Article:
After the briefing, Council members will move to consultations where they will be briefed by Benomar. A key issue to be discussed will be progress in implementing the Peace and National Partnership Agreement (PNPA) signed on 21 September by Yemen’s major parties following the Houthis’ seizure of Sana’a. The last time the Council met with Bemonar on 13 October, Khaled Bahah, Yemen’s then permanent representative to the UN, had just been appointed Prime Minister and on 7 November a new government was formed. Members are likely to be interested in hearing about the level of support that Bahah commands and the extent to which the Houthis and others are complying with their commitments in the PNPA, such as dismantling and removing their protest camps in and around Sana’a. It seems that Benomar is likely to report that the Houthis have deepened their control over the capital and other parts of the country. Some members may be interested in hearing Benomar’s assessment on the Houthis’ objectives, as there have been mixed signals about their intentions.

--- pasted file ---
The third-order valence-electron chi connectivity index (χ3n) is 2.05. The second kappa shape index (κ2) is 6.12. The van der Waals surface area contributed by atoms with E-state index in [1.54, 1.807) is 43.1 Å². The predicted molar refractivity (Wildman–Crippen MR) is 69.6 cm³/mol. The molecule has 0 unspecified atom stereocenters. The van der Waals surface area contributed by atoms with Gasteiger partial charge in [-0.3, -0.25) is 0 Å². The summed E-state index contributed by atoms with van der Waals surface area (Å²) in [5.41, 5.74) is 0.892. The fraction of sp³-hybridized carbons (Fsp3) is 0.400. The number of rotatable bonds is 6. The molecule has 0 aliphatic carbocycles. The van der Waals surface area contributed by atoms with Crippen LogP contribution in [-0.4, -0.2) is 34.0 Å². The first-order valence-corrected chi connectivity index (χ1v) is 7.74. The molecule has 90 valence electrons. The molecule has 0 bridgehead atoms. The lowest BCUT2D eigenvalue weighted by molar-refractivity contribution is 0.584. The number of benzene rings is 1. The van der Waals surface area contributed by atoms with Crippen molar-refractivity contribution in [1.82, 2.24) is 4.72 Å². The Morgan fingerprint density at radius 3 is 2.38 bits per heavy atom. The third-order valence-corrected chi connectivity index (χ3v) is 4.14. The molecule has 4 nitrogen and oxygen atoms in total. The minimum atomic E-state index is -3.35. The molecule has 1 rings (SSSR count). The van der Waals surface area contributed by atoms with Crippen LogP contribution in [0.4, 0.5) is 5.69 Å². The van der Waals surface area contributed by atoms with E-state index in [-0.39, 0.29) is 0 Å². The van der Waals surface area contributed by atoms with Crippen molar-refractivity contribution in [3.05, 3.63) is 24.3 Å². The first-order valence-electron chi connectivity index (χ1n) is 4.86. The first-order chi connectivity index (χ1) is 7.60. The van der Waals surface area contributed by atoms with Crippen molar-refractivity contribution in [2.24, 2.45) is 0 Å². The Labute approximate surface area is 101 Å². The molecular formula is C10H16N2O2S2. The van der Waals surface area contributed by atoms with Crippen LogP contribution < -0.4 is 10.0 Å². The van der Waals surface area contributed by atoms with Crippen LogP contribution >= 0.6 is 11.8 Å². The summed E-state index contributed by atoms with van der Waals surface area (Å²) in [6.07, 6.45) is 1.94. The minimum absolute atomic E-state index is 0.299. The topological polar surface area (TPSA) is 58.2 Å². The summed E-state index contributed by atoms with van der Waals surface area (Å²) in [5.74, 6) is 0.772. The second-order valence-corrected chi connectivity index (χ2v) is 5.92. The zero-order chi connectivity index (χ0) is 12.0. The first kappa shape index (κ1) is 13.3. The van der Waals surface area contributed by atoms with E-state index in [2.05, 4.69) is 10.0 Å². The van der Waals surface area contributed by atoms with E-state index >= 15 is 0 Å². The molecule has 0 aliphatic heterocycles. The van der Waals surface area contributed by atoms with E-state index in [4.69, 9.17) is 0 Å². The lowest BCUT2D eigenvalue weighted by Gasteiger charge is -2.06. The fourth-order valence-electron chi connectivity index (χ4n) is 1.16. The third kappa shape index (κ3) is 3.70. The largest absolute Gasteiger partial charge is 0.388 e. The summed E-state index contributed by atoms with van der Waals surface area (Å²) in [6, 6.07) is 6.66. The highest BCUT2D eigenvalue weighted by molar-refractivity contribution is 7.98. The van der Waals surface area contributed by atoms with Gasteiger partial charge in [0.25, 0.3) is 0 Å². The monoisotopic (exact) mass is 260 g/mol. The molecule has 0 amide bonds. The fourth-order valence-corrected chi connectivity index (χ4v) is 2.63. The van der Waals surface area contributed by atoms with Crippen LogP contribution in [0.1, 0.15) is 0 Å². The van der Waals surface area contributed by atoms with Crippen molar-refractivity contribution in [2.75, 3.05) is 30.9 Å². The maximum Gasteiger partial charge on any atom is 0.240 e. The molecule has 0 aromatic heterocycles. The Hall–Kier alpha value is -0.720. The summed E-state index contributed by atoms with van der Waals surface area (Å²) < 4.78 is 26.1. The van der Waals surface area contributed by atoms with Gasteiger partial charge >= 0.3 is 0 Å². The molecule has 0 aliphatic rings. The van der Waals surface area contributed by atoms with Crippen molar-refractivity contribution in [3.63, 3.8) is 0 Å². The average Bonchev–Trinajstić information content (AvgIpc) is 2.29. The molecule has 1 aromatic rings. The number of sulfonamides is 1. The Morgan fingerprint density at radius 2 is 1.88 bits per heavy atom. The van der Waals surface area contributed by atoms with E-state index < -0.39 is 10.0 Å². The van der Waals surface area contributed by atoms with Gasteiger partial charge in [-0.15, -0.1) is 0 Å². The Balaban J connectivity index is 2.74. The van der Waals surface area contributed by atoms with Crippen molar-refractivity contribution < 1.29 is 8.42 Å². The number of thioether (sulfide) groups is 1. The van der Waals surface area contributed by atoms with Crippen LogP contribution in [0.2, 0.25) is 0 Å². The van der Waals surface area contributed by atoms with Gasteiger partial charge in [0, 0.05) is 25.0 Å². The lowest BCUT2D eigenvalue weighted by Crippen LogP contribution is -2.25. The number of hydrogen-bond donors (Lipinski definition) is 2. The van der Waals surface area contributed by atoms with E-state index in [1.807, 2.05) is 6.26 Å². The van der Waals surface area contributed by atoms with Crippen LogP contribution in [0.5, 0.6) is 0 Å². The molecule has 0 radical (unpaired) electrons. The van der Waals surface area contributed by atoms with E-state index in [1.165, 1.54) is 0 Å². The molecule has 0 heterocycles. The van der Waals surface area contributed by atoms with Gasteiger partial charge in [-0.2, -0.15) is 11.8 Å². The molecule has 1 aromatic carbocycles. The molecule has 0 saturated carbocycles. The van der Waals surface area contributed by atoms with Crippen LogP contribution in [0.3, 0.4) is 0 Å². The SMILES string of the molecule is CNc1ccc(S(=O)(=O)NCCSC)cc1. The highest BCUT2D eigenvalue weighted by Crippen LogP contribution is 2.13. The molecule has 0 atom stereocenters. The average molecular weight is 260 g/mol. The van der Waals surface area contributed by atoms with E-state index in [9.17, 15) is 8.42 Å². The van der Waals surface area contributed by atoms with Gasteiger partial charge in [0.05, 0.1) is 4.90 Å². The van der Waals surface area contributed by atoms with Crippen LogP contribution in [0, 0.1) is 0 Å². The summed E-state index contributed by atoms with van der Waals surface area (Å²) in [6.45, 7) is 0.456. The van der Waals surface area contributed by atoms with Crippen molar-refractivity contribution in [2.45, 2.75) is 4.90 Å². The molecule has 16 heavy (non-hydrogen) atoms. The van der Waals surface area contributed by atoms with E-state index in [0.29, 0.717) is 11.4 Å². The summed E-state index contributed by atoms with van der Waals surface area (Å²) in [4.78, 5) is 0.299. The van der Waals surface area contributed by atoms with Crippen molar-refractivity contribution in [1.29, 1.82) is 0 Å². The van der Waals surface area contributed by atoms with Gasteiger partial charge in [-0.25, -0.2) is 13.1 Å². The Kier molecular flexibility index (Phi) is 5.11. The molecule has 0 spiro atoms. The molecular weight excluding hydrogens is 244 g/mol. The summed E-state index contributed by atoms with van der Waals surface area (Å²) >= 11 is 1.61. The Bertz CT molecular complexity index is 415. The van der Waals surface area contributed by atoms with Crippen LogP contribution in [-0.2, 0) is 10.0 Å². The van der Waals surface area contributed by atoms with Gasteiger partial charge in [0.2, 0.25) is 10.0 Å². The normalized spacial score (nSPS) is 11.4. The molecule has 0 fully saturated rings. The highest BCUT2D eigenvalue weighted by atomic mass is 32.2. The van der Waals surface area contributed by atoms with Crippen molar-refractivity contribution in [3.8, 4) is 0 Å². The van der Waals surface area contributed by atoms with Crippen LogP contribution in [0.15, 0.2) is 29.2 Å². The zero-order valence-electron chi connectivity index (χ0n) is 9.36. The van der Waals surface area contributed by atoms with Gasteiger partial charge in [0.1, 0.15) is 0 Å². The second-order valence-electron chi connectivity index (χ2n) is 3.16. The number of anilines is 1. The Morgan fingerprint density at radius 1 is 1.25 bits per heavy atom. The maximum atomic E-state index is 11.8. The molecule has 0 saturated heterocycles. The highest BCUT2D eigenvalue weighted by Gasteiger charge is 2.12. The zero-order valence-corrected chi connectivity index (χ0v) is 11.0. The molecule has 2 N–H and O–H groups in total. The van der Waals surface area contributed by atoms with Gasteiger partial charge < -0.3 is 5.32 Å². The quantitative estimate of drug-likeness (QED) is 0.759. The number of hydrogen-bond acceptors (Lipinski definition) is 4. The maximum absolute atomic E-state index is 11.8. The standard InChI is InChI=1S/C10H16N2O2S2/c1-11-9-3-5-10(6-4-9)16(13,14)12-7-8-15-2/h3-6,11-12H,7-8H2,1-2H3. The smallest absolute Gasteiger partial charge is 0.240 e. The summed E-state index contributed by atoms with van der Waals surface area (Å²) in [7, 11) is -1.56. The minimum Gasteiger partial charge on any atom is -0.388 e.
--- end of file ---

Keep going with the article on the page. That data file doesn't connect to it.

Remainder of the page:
Members are likely to also be interested in an update on the levels of violence in the country. The Houthis have been engaged in heavy fighting with Al-Qaida in the Arabian Peninsula (AQAP) and Sunni tribes in al-Bayda governorate. A series of improvised explosive devices have recently exploded or been discovered in Sana’a. On 3 December a car bomb blew up in front of the residency of Iran’s ambassador to Yemen, killing three people, for which AQAP claimed responsibility. Iran sent a letter to the Council president the day of the attack (S/2014/867). The bomb attack was condemned in a Council press statement on 4 December (SC/11683). As a related issue, some members could raise the issue of hostage-taking in Yemen and may make reference ot the recent attempted rescue operations by the US of hostages being held by AQAP.